Robin Lally, PhD, the Bertha L. Pankratz Professor of Nursing and interim associate dean for research, at the UNMC College of Nursing, was recently named a UNMC Distinguished Scientist along with other UNMC researchers during a virtual awards ceremony. Dr. Lally’s research focuses on cancer-related psychological distress. The Distinguished Scientist Award, sponsored by UNMC Chancellor Jeffrey P. Gold, MD, recognizes researchers who have been among the most productive scientists at UNMC during the past five years.

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Robert H. Lurie Comprehensive Cancer Center of Northwestern University

An early clinical trial in individuals with glioblastoma demonstrated an experimental spherical nucleic acid drug developed by Northwestern University scientists was able to penetrate the blood-brain barrier and trigger the death of tumor cells. The study, published in Science Translational Medicine, marks this development as the first time a nanotherapeutic crossed the blood-brain barrier when given through intravenous infusion and altered the genetic machinery of a tumor to cause cell death. Results of the study show the drug reduced the level of a cancer-causing gene and supported cell death. The study was led by Priya Kumthekar, MD, associate professor of neurology in the Division of Neuro-Oncology at Northwestern University Feinberg School of Medicine.

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The Ohio State University Comprehensive Cancer Center – James Cancer Hospital and Solove Research Institute

Two new studies published by researchers at The Ohio State University and the UNC Lineberger Comprehensive Cancer Center provide important evidence review and predictive modeling data to inform updated lung cancer screening guidelines implemented by the U.S. Preventive Services Task Force. The studies and the new screening guidelines were published in JAMA on March 9. Daniel E. Jonas, MD, MPH, general medicine division director at The Ohio State University Wexner Medical Center, and former colleagues at the UNC Lineberger Comprehensive Cancer Center, completed a comprehensive review of clinical registry data and peer-reviewed publications from the past 20 years to look at lung cancer incidence, lung cancer mortality, all-cause mortality, test accuracy, and harms.

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Penn State Cancer Institute

Biophysicists from Penn State College of Medicine and the University of Massachusetts Amherst studied how myosin, the molecular motor responsible for muscle contraction and other cellular processes, generates force. Together, they discovered mechanical events of myosin precede – rather than follow – biochemical events, which challenge the long-held view that biochemical events control and precede mechanical ones. Christopher Yengo, MS, PhD, professor of cellular and molecular physiology at Penn State College of Medicine, who led this research, said that if drugs were developed that could control myosin’s functions, it might be possible to enhance its force-generating capacity in a failing heart or stop it from driving cell division in a cancerous tumor.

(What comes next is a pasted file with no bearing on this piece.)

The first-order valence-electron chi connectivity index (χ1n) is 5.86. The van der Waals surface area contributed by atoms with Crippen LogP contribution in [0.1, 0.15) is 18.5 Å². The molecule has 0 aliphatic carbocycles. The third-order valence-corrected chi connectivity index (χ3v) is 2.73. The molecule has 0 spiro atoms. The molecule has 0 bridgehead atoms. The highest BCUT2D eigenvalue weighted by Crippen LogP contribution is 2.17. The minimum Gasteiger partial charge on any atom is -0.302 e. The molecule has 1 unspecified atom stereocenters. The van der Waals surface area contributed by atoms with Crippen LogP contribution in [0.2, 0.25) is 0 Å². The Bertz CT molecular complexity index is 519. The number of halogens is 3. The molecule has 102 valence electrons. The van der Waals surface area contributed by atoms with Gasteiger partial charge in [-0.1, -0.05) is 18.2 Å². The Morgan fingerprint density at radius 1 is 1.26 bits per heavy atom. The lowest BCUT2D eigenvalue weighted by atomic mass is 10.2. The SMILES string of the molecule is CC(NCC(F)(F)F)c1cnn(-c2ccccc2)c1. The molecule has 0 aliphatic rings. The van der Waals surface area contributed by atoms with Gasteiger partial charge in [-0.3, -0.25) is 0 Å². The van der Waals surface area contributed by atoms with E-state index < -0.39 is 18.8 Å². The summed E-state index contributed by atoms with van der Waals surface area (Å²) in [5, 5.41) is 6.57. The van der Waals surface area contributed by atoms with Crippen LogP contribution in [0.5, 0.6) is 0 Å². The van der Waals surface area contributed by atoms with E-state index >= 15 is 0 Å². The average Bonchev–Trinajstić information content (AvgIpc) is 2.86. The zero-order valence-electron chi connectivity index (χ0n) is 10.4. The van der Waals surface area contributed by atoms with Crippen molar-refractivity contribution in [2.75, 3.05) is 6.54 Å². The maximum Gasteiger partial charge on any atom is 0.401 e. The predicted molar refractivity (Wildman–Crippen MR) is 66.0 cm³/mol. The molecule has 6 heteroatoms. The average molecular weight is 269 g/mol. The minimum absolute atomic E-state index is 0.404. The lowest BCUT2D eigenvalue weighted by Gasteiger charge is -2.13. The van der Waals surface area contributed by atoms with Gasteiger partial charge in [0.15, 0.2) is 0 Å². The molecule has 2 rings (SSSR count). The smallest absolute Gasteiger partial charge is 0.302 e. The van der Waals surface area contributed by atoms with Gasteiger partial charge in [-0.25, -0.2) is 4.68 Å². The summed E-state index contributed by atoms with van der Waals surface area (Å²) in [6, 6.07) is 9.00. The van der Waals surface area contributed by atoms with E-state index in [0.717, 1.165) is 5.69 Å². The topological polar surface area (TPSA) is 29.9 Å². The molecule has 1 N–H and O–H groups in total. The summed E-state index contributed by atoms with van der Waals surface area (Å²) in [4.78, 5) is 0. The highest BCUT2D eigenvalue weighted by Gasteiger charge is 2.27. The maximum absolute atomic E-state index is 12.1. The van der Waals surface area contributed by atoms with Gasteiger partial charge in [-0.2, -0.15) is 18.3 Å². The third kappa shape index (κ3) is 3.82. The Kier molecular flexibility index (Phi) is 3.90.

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Purdue University Center for Cancer Research

A new technology developed by the Purdue University startup GeniPhys may enhance tissue restoration outcomes for people with breast cancer and other diseases or traumatic injuries. Sherry L. Harbin, PhD, a professor at Purdue’s Weldon School of Biomedical Engineering, collaborated with breast surgeon Carla S. Fisher, MD, associate professor of Surgery at Indiana University School of Medicine, to develop and perform preclinical studies on a regenerative tissue filler. The tissue filler is a first-of-a-kind, in situ scaffold-forming collagen, that when applied, could accelerate and improve tissue restoration outcomes. The team’s work was published in the Feb. 1, 2021 issue of Scientific Reports.

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Rutgers Cancer Institute Of New Jersey

Denalee O’Malley, PhD, a researcher at Rutgers Cancer Institute of New Jersey and Rutgers Robert Wood Johnson Medical School, was awarded $400,000 for research to help identify and overcome systemic, provider and societal factors impacting optimal use of colorectal cancer preventative screening options for patients with higher medical and social risks throughout the United States. The research is supported by the National Cancer Institute Pathway to Independence Award (1K99CA256043-01) and the Robert Leet Patterson and Clara Guthrie Patterson Trust Mentored Research Award.

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University of Wisconsin Carbone Cancer Center

A study recently published in Science Translational Medicine shows how urinalysis could potentially be used to detect some forms of cancer. While urinalysis has been used to detect and manage many chronic diseases, it has not been used to detect cancer. The study was led by Muhammed Murtaza, MBBS, PhD, visiting associate professor of surgery and Center for Human Genomics and Precision Medicine at the University of Wisconsin School of Medicine and Public Health. The work was performed while Dr. Murtaza was at the Translational Genomics Research Institute in Arizona.

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Information for these stories was compiled from Big Ten CRC member websites, online publications, news releases, and social media.

About the Big Ten Cancer Research Consortium: The Big Ten Cancer Research Consortium was created in 2013 to transform the conduct of cancer research through collaborative, hypothesis-driven, highly translational oncology trials that leverage the scientific and clinical expertise of Big Ten universities. The goal of the Big Ten Cancer Research Consortium is to create a unique team-research culture to drive science rapidly from ideas to new approaches to cancer treatment. Within this innovative environment, today’s research leaders collaborate with and mentor the research leaders of tomorrow with the unified goal of improving the lives of all patients with cancer.

About the Big Ten Conference: The Big Ten Conference is an association of world-class universities whose member institutions share a common mission of research, graduate, professional and undergraduate teaching and public service. Founded in 1896, the Big Ten has sustained a comprehensive set of shared practices and policies that enforce the priority of academics in the lives of students competing in intercollegiate athletics and emphasize the values of integrity, fairness and competitiveness. The broad-based programs of the 14 Big Ten institutions will provide over $200 million in direct financial support to more than 9,800 students for more than 11,000 participation opportunities on 350 teams in 42 different sports. The Big Ten sponsors 28 official conference sports, 14 for men and 14 for women, including the addition of men’s ice hockey and men’s and women’s lacrosse since 2013. For more information, visit